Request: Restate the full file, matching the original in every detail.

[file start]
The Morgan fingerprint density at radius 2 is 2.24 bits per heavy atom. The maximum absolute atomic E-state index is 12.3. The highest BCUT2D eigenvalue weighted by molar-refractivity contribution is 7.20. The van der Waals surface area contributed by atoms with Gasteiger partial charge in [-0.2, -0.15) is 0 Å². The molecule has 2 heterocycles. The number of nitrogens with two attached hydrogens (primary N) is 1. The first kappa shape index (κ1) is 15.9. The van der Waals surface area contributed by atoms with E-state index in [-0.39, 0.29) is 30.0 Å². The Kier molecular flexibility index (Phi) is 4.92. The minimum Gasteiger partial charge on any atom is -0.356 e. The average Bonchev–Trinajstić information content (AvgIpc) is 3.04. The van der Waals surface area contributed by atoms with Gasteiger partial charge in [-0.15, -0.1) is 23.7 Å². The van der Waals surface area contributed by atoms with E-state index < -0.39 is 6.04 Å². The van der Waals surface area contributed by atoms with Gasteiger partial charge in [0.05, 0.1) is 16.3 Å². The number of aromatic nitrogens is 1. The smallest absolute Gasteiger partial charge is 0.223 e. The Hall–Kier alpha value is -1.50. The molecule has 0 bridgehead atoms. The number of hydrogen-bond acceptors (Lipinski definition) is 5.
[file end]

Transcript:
The Morgan fingerprint density at radius 2 is 2.24 bits per heavy atom. The maximum absolute atomic E-state index is 12.3. The highest BCUT2D eigenvalue weighted by molar-refractivity contribution is 7.20. The van der Waals surface area contributed by atoms with Gasteiger partial charge in [-0.2, -0.15) is 0 Å². The molecule has 2 heterocycles. The number of nitrogens with two attached hydrogens (primary N) is 1. The first kappa shape index (κ1) is 15.9. The van der Waals surface area contributed by atoms with E-state index in [-0.39, 0.29) is 30.0 Å². The Kier molecular flexibility index (Phi) is 4.92. The minimum Gasteiger partial charge on any atom is -0.356 e. The average Bonchev–Trinajstić information content (AvgIpc) is 3.04. The van der Waals surface area contributed by atoms with Gasteiger partial charge in [-0.15, -0.1) is 23.7 Å². The van der Waals surface area contributed by atoms with E-state index < -0.39 is 6.04 Å². The van der Waals surface area contributed by atoms with Gasteiger partial charge in [0.05, 0.1) is 16.3 Å². The number of aromatic nitrogens is 1. The smallest absolute Gasteiger partial charge is 0.223 e. The Hall–Kier alpha value is -1.50. The molecule has 0 bridgehead atoms. The number of hydrogen-bond acceptors (Lipinski definition) is 5.